Admitting one of the largest Veterinary Medicine classes in the country each year, Texas A&M School of Veterinary Medicine & Biomedical Sciences (VMBS) relies on an efficient interviewing process to strike a balance between scale and scope.
In past years, the program hosted applicants on campus for a traditional in-person MMI. Stretching across three days, this process, while placing a significant burden on organizers, helped Texas A&M dig deeper into applicants’ soft skills and personality traits.
But when they transitioned their admissions process online in 2021, the School of Veterinary Medicine & Biomedical Sciences discovered a new way to deliver their beloved interview — one that ticked all the boxes without burning out staff — and they haven’t looked back.
The power of the right admissions partner
“The admissions interview has always been a core piece of our assessment process,” shared Texas A&M School of Veterinary Medicine & Biomedical Sciences’ Associate Dean Karen Cornell.
Ten years ago, the school transitioned from a traditional interview format to a Multiple Mini Interview (MMI). The new six-station process took place across three days, with nearly 300 applicants rotating through six-minute stations.
“We were essentially going non-stop for three days,” shared Cornell. “The wear-and-tear on our teams was significant, but we felt that the benefits of the MMI warranted the extra work.”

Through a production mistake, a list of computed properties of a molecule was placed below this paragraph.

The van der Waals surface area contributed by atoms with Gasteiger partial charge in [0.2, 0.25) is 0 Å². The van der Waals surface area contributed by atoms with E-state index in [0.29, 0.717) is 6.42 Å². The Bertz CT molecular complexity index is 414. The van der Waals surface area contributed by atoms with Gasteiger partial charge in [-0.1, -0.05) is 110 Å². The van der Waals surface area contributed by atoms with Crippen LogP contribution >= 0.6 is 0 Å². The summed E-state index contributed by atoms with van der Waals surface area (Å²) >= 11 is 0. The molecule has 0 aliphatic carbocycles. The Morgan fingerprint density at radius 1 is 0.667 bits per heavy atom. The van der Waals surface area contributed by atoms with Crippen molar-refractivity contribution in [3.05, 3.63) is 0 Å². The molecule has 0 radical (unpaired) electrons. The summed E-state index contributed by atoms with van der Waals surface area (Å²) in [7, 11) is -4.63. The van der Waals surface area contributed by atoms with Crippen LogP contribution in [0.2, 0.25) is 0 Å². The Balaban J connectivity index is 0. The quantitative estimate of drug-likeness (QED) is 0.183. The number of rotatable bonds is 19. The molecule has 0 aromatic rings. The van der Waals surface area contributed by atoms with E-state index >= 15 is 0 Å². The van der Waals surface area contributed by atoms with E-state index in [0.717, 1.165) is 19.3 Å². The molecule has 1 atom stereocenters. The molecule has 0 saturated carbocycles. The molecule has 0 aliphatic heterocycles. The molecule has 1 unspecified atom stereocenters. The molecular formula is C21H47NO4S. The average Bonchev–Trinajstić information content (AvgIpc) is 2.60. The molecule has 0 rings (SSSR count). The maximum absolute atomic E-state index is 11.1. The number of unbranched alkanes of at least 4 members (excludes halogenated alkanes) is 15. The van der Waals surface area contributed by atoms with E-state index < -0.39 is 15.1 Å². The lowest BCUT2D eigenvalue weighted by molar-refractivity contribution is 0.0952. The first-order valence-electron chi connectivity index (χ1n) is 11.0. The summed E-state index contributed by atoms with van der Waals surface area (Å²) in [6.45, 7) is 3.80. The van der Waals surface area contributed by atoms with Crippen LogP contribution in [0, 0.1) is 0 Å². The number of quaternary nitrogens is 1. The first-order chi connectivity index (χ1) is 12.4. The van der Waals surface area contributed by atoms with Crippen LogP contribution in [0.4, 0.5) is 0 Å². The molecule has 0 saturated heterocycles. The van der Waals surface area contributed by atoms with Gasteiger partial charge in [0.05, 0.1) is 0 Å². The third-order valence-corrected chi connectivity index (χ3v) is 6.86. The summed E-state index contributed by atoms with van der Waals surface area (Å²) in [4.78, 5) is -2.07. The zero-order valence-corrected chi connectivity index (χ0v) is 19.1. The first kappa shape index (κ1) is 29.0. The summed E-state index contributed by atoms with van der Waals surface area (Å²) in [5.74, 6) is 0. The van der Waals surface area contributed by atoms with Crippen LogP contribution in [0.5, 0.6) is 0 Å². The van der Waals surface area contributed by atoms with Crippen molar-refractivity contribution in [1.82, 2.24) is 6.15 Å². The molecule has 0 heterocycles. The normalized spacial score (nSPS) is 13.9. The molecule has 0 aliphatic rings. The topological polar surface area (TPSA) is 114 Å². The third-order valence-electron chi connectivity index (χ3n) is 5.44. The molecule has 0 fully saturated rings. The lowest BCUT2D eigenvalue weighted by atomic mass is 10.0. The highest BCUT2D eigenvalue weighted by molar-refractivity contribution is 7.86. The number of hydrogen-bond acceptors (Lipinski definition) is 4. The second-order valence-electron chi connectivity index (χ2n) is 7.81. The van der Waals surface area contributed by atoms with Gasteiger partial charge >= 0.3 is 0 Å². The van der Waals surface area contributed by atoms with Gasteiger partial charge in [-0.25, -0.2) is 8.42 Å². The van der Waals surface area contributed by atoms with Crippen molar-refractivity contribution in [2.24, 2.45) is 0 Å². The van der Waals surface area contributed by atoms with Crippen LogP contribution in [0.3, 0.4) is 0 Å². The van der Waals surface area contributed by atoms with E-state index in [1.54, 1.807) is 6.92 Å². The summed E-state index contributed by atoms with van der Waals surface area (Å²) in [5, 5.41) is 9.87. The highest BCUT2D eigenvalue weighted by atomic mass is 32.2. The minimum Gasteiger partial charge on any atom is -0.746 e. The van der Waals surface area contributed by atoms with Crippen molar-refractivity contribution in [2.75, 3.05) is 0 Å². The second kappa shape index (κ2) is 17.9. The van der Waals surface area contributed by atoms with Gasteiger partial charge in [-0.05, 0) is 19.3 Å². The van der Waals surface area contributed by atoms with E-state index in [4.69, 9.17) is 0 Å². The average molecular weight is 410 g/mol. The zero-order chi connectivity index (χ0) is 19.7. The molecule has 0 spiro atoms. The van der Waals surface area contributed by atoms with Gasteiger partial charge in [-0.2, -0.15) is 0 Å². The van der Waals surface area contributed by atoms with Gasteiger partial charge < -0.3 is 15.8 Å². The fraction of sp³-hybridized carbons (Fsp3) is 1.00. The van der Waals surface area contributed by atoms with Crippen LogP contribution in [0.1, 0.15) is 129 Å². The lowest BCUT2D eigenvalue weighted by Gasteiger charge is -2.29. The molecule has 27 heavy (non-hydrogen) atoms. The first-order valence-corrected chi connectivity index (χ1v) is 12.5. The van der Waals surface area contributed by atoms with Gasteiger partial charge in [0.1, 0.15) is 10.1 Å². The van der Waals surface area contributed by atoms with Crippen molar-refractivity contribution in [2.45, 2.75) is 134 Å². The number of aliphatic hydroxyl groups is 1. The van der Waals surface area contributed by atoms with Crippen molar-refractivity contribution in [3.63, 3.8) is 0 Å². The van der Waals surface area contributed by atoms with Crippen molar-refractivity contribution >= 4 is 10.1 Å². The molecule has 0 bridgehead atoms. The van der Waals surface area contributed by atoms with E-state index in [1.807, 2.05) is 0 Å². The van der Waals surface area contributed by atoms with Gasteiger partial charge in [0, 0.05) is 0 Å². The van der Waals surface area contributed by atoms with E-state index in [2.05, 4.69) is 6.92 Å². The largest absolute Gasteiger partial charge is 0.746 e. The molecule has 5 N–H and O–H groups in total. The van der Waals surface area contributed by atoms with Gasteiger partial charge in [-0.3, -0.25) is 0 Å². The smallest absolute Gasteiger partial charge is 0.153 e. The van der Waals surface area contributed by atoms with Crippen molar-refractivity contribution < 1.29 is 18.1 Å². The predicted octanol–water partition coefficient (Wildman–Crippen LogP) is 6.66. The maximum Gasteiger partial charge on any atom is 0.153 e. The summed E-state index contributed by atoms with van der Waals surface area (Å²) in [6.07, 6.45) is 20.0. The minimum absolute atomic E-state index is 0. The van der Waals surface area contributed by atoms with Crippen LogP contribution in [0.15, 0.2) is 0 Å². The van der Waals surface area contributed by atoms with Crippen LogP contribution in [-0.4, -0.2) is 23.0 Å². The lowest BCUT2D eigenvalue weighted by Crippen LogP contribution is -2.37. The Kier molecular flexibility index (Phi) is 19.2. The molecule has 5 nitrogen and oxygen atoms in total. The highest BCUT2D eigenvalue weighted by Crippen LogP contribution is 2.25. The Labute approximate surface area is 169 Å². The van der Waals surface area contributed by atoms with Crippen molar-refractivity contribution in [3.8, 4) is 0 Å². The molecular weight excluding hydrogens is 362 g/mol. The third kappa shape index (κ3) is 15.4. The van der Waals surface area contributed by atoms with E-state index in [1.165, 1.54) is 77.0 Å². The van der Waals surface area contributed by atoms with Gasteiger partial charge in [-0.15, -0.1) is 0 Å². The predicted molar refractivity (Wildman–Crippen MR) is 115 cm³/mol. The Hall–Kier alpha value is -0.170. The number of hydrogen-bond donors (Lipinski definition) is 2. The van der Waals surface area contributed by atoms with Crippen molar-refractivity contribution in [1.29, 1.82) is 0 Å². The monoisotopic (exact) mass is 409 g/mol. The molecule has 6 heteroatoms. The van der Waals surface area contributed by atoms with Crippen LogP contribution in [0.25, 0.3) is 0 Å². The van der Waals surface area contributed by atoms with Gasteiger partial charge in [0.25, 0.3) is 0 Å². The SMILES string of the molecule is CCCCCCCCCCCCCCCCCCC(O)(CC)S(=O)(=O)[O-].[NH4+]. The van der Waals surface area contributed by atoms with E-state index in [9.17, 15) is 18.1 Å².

When the COVID-19 pandemic made it impossible to host students on campus, Texas A&M School of Veterinary Medicine & Biomedical Sciences experienced firsthand how critical their interviewing process was in identifying their best-fit students.
“We made our admissions decisions that year based strictly on academics and the file assessment,” Cornell explained. “For the following year, we knew we needed to bring the MMI back.”
“Veterinary medicine education is a fairly small field so we very often find service providers by word of mouth,” Cornell continued.
“A peer school told us about Kira and how well it’s working for them and we decided to explore it ourselves.”
Moving their interviews online with Kira, Texas A&M is able to maintain the intricacies of their tried-and-true interview while bringing critical flexibility and stability to their admissions process.
“We went into it thinking that this might just be a pandemic solution,” explained Cornell. “But after that first year using the platform, we saw what benefits, in addition to flexibility and time savings, Kira could bring to our process.”
Spotlighting objectivity in admissions
“We believe that the virtual process actually results in a stronger assessment.”
“It’s not uncommon to hear that programs want to interview in person so that they can get an overall feel of the applicant,” Cornell observed.
“Thinking about it more deeply though, that kind of subjective evaluation shouldn’t be incorporated into admissions assessments at all.”